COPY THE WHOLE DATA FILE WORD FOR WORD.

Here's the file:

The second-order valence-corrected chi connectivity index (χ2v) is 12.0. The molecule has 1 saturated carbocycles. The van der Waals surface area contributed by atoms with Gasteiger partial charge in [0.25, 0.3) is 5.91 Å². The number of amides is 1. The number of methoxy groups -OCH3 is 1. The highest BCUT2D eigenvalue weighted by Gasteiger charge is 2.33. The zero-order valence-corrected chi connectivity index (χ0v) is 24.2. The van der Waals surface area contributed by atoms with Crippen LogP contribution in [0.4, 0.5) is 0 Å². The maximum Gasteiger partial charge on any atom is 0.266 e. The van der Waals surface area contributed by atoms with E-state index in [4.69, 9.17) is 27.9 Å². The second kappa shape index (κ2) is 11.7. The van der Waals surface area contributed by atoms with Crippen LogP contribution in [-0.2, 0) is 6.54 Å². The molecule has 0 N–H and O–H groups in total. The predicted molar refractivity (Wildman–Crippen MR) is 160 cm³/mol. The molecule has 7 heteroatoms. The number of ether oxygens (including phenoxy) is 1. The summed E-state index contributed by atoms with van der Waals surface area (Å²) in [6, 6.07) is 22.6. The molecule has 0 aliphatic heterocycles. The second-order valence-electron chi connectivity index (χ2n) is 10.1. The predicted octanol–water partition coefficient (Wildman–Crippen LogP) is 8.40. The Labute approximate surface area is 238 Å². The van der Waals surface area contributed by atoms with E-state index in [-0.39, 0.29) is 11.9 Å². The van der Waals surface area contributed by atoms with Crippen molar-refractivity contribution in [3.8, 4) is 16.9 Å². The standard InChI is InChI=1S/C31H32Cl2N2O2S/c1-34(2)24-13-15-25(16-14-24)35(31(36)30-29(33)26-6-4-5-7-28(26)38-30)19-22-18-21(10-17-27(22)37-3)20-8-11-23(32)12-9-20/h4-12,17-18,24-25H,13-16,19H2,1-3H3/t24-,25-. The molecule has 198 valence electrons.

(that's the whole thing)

The second-order valence-corrected chi connectivity index (χ2v) is 12.0. The molecule has 1 saturated carbocycles. The van der Waals surface area contributed by atoms with Gasteiger partial charge in [0.25, 0.3) is 5.91 Å². The number of amides is 1. The number of methoxy groups -OCH3 is 1. The highest BCUT2D eigenvalue weighted by Gasteiger charge is 2.33. The zero-order valence-corrected chi connectivity index (χ0v) is 24.2. The van der Waals surface area contributed by atoms with Crippen LogP contribution in [0.4, 0.5) is 0 Å². The maximum Gasteiger partial charge on any atom is 0.266 e. The van der Waals surface area contributed by atoms with E-state index in [4.69, 9.17) is 27.9 Å². The second kappa shape index (κ2) is 11.7. The van der Waals surface area contributed by atoms with Crippen LogP contribution in [-0.2, 0) is 6.54 Å². The molecule has 0 N–H and O–H groups in total. The predicted molar refractivity (Wildman–Crippen MR) is 160 cm³/mol. The molecule has 7 heteroatoms. The number of ether oxygens (including phenoxy) is 1. The summed E-state index contributed by atoms with van der Waals surface area (Å²) in [6, 6.07) is 22.6. The molecule has 0 aliphatic heterocycles. The second-order valence-electron chi connectivity index (χ2n) is 10.1. The predicted octanol–water partition coefficient (Wildman–Crippen LogP) is 8.40. The Labute approximate surface area is 238 Å². The van der Waals surface area contributed by atoms with E-state index in [-0.39, 0.29) is 11.9 Å². The van der Waals surface area contributed by atoms with Crippen molar-refractivity contribution in [3.8, 4) is 16.9 Å². The standard InChI is InChI=1S/C31H32Cl2N2O2S/c1-34(2)24-13-15-25(16-14-24)35(31(36)30-29(33)26-6-4-5-7-28(26)38-30)19-22-18-21(10-17-27(22)37-3)20-8-11-23(32)12-9-20/h4-12,17-18,24-25H,13-16,19H2,1-3H3/t24-,25-. The molecule has 198 valence electrons.